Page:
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“GR Noodles” 2014. Ricoh GRD 8.1mp, Queens, NYC. Ah, the wonders of Vietnamese noodles 🙂

***DEAL ALERT***

From time to time, we’ll pass along deals and news we are receiving from our partners. You hate ads? Skip this. But if you are in the market for any of this stuff, here are some great deals! Thanks for supporting Camera Legend, we do appreciate it!

If you’re in the market for a Ricoh GR of any flavor, click on the photo above and search accordingly. If you’re an Olympus shooter, now is the time to save up to $200 with Olympus Instant Rebates

Just some samples of what you’ll find and the amazing savings…

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Photo Of The Day: “House On Greenwich Street”

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“House On Greenwich Street” 2009. Rolleiflex 2.8C, 80mm f/2.8 Xenotar lens, Kodak T-Max 400 in T-Max Developer in NYC.

About eight years ago I was down in Greenwich Village and just happened to walk by this amazing home that seemed almost completely covered in leaves. It caught my eye and it’s hard to miss. I grabbed my trusty Rolleiflex 2.8C and took a photo of it.

At that time I was posting to photo forums and I titled it “House On Mockingbird Lane” as a tribute to the spooky Munsters television show. That’s the first thing that came to mind since the eery house seemed to be in the process of being “eaten” by the growing leaves. I’m a big fan of these homes covered in leaves and this was one of the best I’ve ever seen.

It was many years later that I discovered the house actually belonged to the famous photographer Annie Leibovitz who was still the owner at that time! She has since sold the place, which I think consisted of three buildings and was called a “compound” by the local papers. As you may or may not know, Annie has photographed Kings and Queens, pro athletes and presidents. She has done it all in photography.

If you want to look at more pictures of the place, search for “755 Greenwich Street.” Quite awesome to see that place in person and then to learn that it belonged to a world famous photographer. That’s why I say…always carry a camera! 🙂

 

Photo Of The Day: “EyeZ”

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Always trying to improve my digital black and white images. Digital photography spawned from an attempt or desire to escape the giant shadow of film, but as they say “you don’t know what you got till it’s gone.” Lots of people genuinely miss the look of film, but not the work involved to shoot, process and develop it, thus since the early days of digital, people have been attemting to create “film-like” images on this modern platform.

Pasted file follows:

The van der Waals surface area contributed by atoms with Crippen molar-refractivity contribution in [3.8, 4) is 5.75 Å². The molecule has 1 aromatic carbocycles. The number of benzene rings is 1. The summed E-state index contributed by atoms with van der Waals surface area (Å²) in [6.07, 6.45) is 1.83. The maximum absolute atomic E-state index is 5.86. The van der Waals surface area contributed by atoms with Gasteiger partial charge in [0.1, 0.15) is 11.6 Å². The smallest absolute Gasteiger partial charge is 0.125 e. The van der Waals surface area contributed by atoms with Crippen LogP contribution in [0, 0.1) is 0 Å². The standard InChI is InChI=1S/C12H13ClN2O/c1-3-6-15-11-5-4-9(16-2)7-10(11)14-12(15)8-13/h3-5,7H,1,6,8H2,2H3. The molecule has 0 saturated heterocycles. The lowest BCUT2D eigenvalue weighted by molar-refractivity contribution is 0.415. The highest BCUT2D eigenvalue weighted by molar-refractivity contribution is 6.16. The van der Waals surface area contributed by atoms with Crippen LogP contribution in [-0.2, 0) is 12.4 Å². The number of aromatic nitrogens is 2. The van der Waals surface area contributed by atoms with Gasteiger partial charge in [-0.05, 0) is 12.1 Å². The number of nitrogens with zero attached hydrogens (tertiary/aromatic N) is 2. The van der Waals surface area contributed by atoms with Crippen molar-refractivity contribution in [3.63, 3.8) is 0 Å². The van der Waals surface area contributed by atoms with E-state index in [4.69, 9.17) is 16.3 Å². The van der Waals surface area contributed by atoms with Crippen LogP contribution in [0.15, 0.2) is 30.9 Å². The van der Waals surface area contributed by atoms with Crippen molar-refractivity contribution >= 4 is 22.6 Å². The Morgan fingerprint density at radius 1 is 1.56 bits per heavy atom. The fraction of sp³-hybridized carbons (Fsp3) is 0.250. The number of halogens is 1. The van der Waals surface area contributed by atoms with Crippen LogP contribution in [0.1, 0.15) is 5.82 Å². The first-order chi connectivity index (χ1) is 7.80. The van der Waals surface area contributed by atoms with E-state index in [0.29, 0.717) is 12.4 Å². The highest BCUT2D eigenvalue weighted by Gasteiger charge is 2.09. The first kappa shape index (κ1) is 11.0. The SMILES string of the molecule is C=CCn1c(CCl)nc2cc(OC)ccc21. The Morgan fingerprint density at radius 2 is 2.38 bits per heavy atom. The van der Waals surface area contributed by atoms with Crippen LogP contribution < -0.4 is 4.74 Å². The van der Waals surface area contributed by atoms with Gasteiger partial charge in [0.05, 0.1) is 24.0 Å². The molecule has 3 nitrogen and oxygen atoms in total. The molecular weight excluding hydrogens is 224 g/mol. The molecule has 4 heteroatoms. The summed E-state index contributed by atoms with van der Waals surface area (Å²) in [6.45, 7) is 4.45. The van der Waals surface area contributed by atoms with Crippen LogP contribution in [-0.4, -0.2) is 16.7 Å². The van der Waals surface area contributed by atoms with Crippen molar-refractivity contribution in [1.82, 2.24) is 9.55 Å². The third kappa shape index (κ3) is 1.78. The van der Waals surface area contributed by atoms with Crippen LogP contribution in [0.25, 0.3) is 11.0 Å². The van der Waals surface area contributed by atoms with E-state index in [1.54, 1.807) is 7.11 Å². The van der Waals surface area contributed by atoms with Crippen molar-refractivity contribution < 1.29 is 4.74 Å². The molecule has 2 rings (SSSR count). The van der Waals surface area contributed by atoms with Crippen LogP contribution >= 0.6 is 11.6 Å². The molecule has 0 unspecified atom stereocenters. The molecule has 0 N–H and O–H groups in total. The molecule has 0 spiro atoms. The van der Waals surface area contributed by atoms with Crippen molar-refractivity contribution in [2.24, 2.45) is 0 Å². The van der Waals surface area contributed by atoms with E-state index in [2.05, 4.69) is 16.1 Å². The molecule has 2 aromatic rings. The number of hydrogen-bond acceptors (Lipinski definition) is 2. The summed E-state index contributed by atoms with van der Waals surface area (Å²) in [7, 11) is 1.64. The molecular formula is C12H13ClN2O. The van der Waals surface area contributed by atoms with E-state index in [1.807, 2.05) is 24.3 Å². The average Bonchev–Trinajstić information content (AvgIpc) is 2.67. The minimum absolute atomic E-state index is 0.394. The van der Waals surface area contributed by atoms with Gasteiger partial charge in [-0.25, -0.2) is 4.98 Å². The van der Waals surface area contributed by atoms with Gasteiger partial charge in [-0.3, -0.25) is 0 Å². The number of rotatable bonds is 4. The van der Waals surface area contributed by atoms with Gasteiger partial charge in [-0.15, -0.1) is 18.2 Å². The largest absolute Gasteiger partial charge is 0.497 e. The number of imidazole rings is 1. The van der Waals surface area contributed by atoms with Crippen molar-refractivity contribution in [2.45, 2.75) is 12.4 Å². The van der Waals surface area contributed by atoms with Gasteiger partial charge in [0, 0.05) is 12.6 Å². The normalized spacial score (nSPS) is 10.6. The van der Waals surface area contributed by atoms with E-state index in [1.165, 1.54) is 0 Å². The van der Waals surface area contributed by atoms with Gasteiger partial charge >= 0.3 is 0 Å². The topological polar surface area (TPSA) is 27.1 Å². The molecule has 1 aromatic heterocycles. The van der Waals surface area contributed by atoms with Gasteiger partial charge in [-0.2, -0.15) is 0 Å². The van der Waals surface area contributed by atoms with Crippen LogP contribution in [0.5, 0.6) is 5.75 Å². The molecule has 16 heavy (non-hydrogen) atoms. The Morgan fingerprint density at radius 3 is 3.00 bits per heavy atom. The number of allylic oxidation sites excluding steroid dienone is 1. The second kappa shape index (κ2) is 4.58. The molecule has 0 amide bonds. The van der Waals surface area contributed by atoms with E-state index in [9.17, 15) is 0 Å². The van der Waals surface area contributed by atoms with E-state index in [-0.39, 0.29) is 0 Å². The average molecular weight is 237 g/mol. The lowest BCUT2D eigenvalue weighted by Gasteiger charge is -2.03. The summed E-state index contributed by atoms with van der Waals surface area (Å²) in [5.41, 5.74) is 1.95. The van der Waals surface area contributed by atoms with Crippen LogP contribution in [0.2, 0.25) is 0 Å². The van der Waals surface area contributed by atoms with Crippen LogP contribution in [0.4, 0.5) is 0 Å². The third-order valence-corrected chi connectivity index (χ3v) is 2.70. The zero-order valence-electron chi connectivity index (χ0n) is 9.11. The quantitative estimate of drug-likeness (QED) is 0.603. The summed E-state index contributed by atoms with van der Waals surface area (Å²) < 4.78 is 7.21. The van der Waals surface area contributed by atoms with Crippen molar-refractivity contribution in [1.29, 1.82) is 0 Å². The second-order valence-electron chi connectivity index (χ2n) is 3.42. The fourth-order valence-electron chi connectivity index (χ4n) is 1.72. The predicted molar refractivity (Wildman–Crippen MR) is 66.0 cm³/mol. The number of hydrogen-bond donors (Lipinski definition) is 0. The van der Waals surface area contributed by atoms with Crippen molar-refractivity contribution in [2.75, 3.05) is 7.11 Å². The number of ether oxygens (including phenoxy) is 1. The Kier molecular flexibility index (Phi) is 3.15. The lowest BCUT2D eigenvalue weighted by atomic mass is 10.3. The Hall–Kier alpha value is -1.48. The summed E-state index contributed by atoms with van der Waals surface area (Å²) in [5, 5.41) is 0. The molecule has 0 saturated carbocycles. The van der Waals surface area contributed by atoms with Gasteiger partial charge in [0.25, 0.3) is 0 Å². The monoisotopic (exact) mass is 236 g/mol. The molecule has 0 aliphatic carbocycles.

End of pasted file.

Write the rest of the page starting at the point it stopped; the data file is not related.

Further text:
I’ve shot film for a long time and I’ve come to accept that you just cannot duplicate film completely, it’s got its own special thing, but digital black and white can have its own charm as well. I’ve so far resisted the urge to use popular software such as Silver Efex Pro, instead I try to tune each pic to my taste by playing with the levels, curves, etc, in Photoshop. I’m not quite happy with my efforts on the whole, but I’ll keep trying.

One thing I can tell you that works well for me is to use old or older lenses on my digital cameras in this effort. I find it gives me a head start. This one was shot with the original Canon EOS-1Ds 11mp camera introduced in 2002 and reviewed on these pages. The lens used was a Contax 50mm f/1.4 MM  Zeiss Planar. If you like using “alt” lenses as I do, that’s cool and you know it’s incredibly fun! I’m going to try to do an article for you on this subject. And as I said, I’ll keep trying to find the best formula for filmic digital black & white, even if such a thing might not exist. If nothing else, it’s a lot of fun! Have a great day good peeps and get out them cameras 🙂

***DEAL ALERT***

From time to time, our media affiliates will send us deals they have going on and since I do not want to burden you good people with advertisement, I decide whether or not to tell you about it. And believe me, the majority of the time I choose not to plug it, much the chagrin of our media friends 🙂

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“Standing Strong” 2013. Fuji X-Pro 1, Canon 35mm f/1.8 ltm. I’ve used the Fuji X-Pro 1 for some time. It’s an outstanding camera with its native Fuji lenses, but is a pain to use with legacy manual lenses such as the Canon I used here. The Fuji X-T1 that I’m talking about in the article is a much better body for this purpose.

Just like you, I know no one likes it when you plug an ad or ask you to click a link, but you should know too writing and equipment reviews take a lot of time and cost money, most of which I spend on my own to give you the best info I can and I do this for free. No one ever sent me a piece of equipment to write about. But that’s ok, I love this thing, that’s why I do it and I can and will always remain objective.

If you buy anything through our links, I don’t get much, if at all, but every little bit adds to help this site grow. And it costs you nothing to do so. Especially if you’re planning to buy the stuff anyway, it’s a win-win.

Anyway, today we got some screaming deals!! Sometimes you get deals and sometimes you get duds. This is a real deal yes! Most of you will know that the Fuji X-T1 is an awesome and capable top end camera that produces amazing pics and it usually goes for $1299. For a limited time, you can now get it brand new for $799!! Ho! $500 off plus other savings through our partners. If you ever wanted to get the Fuji X-T1, this is it. Check out this and other Fuji Deals and if you do get one, drop back here and let me know how you liked it. I bet you’ll love it! Thank you very much, I appreciate your support.

Also a sale on the superb Zeiss Batis 135mm f/2.8 HERE